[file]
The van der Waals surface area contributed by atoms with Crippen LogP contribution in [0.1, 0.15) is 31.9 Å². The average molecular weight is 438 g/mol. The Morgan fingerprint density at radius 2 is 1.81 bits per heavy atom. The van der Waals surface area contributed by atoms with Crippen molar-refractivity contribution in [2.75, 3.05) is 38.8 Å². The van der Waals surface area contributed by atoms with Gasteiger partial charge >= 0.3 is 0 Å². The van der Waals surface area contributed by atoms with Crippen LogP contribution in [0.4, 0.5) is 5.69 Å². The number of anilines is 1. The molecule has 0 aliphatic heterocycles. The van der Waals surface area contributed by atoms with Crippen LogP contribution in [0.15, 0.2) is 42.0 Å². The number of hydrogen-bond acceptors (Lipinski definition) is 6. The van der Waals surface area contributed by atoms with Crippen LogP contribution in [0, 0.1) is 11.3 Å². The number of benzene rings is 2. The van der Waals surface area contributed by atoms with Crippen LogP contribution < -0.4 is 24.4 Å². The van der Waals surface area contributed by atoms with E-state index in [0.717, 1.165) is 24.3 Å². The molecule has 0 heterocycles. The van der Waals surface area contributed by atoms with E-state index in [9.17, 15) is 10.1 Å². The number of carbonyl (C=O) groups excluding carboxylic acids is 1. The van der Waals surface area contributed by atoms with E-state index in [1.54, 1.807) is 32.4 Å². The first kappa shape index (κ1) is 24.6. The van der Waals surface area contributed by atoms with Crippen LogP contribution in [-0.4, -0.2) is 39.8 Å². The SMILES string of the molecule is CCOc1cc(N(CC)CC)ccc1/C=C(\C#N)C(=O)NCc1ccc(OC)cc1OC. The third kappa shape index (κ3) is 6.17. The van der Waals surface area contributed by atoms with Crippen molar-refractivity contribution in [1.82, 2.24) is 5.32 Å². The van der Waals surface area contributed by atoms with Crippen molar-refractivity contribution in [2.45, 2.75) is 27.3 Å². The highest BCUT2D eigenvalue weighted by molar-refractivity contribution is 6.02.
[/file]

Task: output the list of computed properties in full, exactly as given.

The van der Waals surface area contributed by atoms with Crippen LogP contribution in [0.1, 0.15) is 31.9 Å². The average molecular weight is 438 g/mol. The Morgan fingerprint density at radius 2 is 1.81 bits per heavy atom. The van der Waals surface area contributed by atoms with Crippen molar-refractivity contribution in [2.75, 3.05) is 38.8 Å². The van der Waals surface area contributed by atoms with Gasteiger partial charge >= 0.3 is 0 Å². The van der Waals surface area contributed by atoms with Crippen LogP contribution in [0.4, 0.5) is 5.69 Å². The number of anilines is 1. The molecule has 0 aliphatic heterocycles. The van der Waals surface area contributed by atoms with Crippen LogP contribution in [0.15, 0.2) is 42.0 Å². The number of hydrogen-bond acceptors (Lipinski definition) is 6. The van der Waals surface area contributed by atoms with Crippen LogP contribution in [0, 0.1) is 11.3 Å². The number of benzene rings is 2. The van der Waals surface area contributed by atoms with Crippen LogP contribution < -0.4 is 24.4 Å². The van der Waals surface area contributed by atoms with E-state index in [0.717, 1.165) is 24.3 Å². The molecule has 0 heterocycles. The van der Waals surface area contributed by atoms with E-state index in [9.17, 15) is 10.1 Å². The number of carbonyl (C=O) groups excluding carboxylic acids is 1. The van der Waals surface area contributed by atoms with E-state index in [1.54, 1.807) is 32.4 Å². The first kappa shape index (κ1) is 24.6. The van der Waals surface area contributed by atoms with Crippen LogP contribution in [-0.4, -0.2) is 39.8 Å². The SMILES string of the molecule is CCOc1cc(N(CC)CC)ccc1/C=C(\C#N)C(=O)NCc1ccc(OC)cc1OC. The third kappa shape index (κ3) is 6.17. The van der Waals surface area contributed by atoms with Crippen molar-refractivity contribution in [1.82, 2.24) is 5.32 Å². The van der Waals surface area contributed by atoms with Crippen molar-refractivity contribution in [2.45, 2.75) is 27.3 Å². The highest BCUT2D eigenvalue weighted by molar-refractivity contribution is 6.02.